Restaurants, apartments proposed for Meson Ole building

03/08/2016 9:00 AM |

MesonOle

The former Meson Ole building on Third Street in Greenport is receiving a makeover after it fell into disrepair in recent years. 

Its new owner, builder Jim Olinkiewicz of Shelter Island, recently closed on the purchase of the building and he said he plans to restore it and reopen it, possibly as two separate restaurants on the ground floor with apartments on the upper floor, which he says is his preference.

Mr. Olinkiewicz’s company is actually the second to buy the building in the past few months. County records indicated a Southold-based company called 135 Third LLC bought it from Lela Realty Corp on Dec. 16 for $371,480, and then sold it on March 3 for $750,000.

“I’ve been chasing this building for four years,” Mr. Olinkiewicz said in an interview. “My passion is restoring old buildings.”

And this one certainly qualifies as old.

“It goes all the way back to 1845,” said Mr. Olinkiewicz, who has researched its history.

It was originally known as the Burr Hotel, and in 1894, its name was changed to the Sterlington Hotel.

Meson Ole, a Mexican restaurant, moved in around 1980, and stayed until a few years ago, when it went out of business, leaving the building vacant.

“That building is 170 years old,” Mr. Olinkiewicz said. A new wing where the bar was located was added to the building about 80 or 90 years ago, he said.

The 2003 book, “Greenport,” by Antonia Booth and Thomas Monsell, describes it as follows: “This extravaganza of a building was called the Burr in the mid-19th century but was renamed the Sterlington Hotel in 1894. Convenient for rail passengers, it was boardinghouse for summer visitors and rail workers until 1980, when a Mexican restaurant opened on the ground floor.”

A 1989 Suffolk Times photo shows the Sterlington sign still on the upper floors even after Meson Ole moved into the ground floor.

At one point, it was one of three hotels by the ferry dock and train station on what is now Third Street but what was then called Railroad Avenue, according to the book “Hotels and Inns of Long Island’s North Fork,” buy Geoffrey Fleming and Amy Kasuga Folk.

Mr. Olinkiewicz said some residents have brought him old photographs of what the building used to look like, as he attempts to recapture its “Victorian look” from the 1850s.

He said the prior building owner had obtained emergency permits to repair parts of the building, such as the porch roofs, which were collapsing.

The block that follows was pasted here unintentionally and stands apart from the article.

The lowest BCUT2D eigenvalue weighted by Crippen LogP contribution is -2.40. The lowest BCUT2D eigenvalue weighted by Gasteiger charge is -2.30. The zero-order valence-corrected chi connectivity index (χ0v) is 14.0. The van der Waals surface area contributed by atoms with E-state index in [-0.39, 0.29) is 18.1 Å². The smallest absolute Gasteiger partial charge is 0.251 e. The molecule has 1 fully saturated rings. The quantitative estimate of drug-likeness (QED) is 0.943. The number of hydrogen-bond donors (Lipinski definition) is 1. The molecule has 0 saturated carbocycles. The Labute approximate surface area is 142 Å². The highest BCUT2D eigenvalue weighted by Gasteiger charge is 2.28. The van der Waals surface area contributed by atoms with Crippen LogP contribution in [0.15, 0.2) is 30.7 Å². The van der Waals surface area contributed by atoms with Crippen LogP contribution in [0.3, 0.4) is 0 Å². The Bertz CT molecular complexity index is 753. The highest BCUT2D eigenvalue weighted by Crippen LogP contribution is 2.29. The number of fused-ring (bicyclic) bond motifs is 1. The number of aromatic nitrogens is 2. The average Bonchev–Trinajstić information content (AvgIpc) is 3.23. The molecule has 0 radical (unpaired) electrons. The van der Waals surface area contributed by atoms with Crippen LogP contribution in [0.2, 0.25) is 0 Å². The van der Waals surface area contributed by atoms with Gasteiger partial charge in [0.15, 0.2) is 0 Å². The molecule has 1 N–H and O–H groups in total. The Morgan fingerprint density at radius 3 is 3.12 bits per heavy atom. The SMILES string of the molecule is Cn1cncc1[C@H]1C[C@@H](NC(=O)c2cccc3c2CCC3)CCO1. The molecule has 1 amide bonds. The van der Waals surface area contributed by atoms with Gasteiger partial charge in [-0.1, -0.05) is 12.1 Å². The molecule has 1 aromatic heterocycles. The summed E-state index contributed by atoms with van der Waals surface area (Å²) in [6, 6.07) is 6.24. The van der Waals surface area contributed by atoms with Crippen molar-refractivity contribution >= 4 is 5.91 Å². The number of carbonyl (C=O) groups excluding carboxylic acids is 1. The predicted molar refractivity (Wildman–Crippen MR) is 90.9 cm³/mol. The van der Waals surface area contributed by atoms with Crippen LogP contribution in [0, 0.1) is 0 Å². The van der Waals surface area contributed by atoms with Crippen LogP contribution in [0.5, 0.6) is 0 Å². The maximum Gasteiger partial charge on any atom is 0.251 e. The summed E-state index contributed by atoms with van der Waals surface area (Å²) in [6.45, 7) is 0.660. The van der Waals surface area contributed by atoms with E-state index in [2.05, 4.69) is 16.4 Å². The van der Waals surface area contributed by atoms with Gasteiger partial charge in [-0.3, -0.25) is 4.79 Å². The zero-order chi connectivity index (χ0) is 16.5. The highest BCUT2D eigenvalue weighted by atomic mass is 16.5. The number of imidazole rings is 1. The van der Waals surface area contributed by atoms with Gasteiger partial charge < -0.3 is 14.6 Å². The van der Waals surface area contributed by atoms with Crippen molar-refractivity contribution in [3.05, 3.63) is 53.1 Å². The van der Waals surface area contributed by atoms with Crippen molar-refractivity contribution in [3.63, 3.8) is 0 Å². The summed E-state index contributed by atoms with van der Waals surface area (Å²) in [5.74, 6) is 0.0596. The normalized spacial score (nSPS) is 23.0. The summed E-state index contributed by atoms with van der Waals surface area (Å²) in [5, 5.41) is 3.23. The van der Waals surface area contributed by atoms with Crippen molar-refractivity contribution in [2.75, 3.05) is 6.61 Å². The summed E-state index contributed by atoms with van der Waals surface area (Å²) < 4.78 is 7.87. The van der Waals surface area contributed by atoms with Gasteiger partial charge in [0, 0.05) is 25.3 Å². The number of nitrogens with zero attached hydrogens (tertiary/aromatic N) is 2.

The Meson Ole restaurant was too big, Mr. Olinkiewicz said.

“I don’t think there was a restaurant on eastern Long Island that could seat 245 people, or whatever its capacity was,” he said.

His initial plan is to split the first floor into two separate restaurants, or possibly into one restaurant and one commercial space.

Upstairs, he said he hasn’t decided if he will have three two-bedroom apartments or six one-bedroom apartments.

He’ll need to get a “use evaluation” from the Greenport Village Planning Board to ensure that whatever he does complies with zoning. After that, he’ll need site plan approval from the Planning Board, he said.

He doesn’t anticipate being open until spring of 2017, in part because it wouldn’t make sense to open in the middle of the winter, he said.

Despite its history as a hotel, Mr. Olinkiewicz has no plans to make the upstairs portion of the building a hotel, preferring apartments instead.

“I will put in year-round housing upstairs,” he said. “There’s desperate need for workforce housing. I have other apartments and I have a waiting list of almost 60 families looking for housing.”

Mr. Olinkiewicz said the influx of people renting their homes through companies like AirBnB has created a situation where “the homeowners are making a lot of money, but they’re kicking all the people out” that lived there.

The Greenport Village Board in 2015 authorized legal action against property owners Lela Realty Corp., Tito Figueroa Jr, and Fernando Figueroa, as well as Bayview Loan Servicing, the bank that had foreclosed on the property, in an attempt to force them to repair the building. Village officials had said last year that the bank had hired contractors to begin shoring up the building prior to it being sold.

Photo Caption: The outside of the former Meson Ole building in Greenport. (Credit: Barbaraellen Koch)

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